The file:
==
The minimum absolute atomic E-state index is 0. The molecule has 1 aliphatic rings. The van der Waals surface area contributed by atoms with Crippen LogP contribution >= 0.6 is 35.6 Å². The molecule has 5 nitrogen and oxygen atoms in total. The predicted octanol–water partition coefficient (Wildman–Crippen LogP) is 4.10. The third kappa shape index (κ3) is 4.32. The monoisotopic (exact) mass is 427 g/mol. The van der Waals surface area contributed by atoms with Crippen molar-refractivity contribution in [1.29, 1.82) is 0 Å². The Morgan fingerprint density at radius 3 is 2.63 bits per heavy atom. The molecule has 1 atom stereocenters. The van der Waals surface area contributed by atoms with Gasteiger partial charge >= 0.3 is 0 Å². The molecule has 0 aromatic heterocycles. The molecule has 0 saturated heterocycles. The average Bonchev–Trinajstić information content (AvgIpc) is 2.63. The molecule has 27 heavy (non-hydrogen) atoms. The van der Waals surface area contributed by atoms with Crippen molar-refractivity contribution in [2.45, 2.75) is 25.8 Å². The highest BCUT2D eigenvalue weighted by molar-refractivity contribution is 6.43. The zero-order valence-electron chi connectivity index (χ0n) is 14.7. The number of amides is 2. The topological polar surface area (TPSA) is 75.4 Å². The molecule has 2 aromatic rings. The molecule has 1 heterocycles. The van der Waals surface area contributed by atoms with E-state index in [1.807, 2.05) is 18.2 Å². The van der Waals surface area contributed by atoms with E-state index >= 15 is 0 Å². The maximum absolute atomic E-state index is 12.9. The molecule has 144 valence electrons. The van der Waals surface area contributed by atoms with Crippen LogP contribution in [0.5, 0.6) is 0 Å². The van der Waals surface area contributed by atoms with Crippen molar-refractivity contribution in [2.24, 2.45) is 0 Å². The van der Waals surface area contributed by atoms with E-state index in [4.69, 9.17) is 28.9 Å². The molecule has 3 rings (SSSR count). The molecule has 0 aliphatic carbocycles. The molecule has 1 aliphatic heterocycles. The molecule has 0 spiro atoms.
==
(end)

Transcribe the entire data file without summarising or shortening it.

The minimum absolute atomic E-state index is 0. The molecule has 1 aliphatic rings. The van der Waals surface area contributed by atoms with Crippen LogP contribution >= 0.6 is 35.6 Å². The molecule has 5 nitrogen and oxygen atoms in total. The predicted octanol–water partition coefficient (Wildman–Crippen LogP) is 4.10. The third kappa shape index (κ3) is 4.32. The monoisotopic (exact) mass is 427 g/mol. The van der Waals surface area contributed by atoms with Crippen molar-refractivity contribution in [1.29, 1.82) is 0 Å². The Morgan fingerprint density at radius 3 is 2.63 bits per heavy atom. The molecule has 1 atom stereocenters. The van der Waals surface area contributed by atoms with Gasteiger partial charge >= 0.3 is 0 Å². The molecule has 0 aromatic heterocycles. The molecule has 0 saturated heterocycles. The average Bonchev–Trinajstić information content (AvgIpc) is 2.63. The molecule has 27 heavy (non-hydrogen) atoms. The van der Waals surface area contributed by atoms with Crippen molar-refractivity contribution in [2.45, 2.75) is 25.8 Å². The highest BCUT2D eigenvalue weighted by molar-refractivity contribution is 6.43. The zero-order valence-electron chi connectivity index (χ0n) is 14.7. The number of amides is 2. The topological polar surface area (TPSA) is 75.4 Å². The molecule has 2 aromatic rings. The molecule has 1 heterocycles. The van der Waals surface area contributed by atoms with E-state index in [1.807, 2.05) is 18.2 Å². The van der Waals surface area contributed by atoms with E-state index >= 15 is 0 Å². The maximum absolute atomic E-state index is 12.9. The molecule has 144 valence electrons. The van der Waals surface area contributed by atoms with Crippen LogP contribution in [0.5, 0.6) is 0 Å². The van der Waals surface area contributed by atoms with Crippen molar-refractivity contribution in [2.24, 2.45) is 0 Å². The van der Waals surface area contributed by atoms with E-state index in [4.69, 9.17) is 28.9 Å². The molecule has 3 rings (SSSR count). The molecule has 0 aliphatic carbocycles. The molecule has 1 aliphatic heterocycles. The molecule has 0 spiro atoms.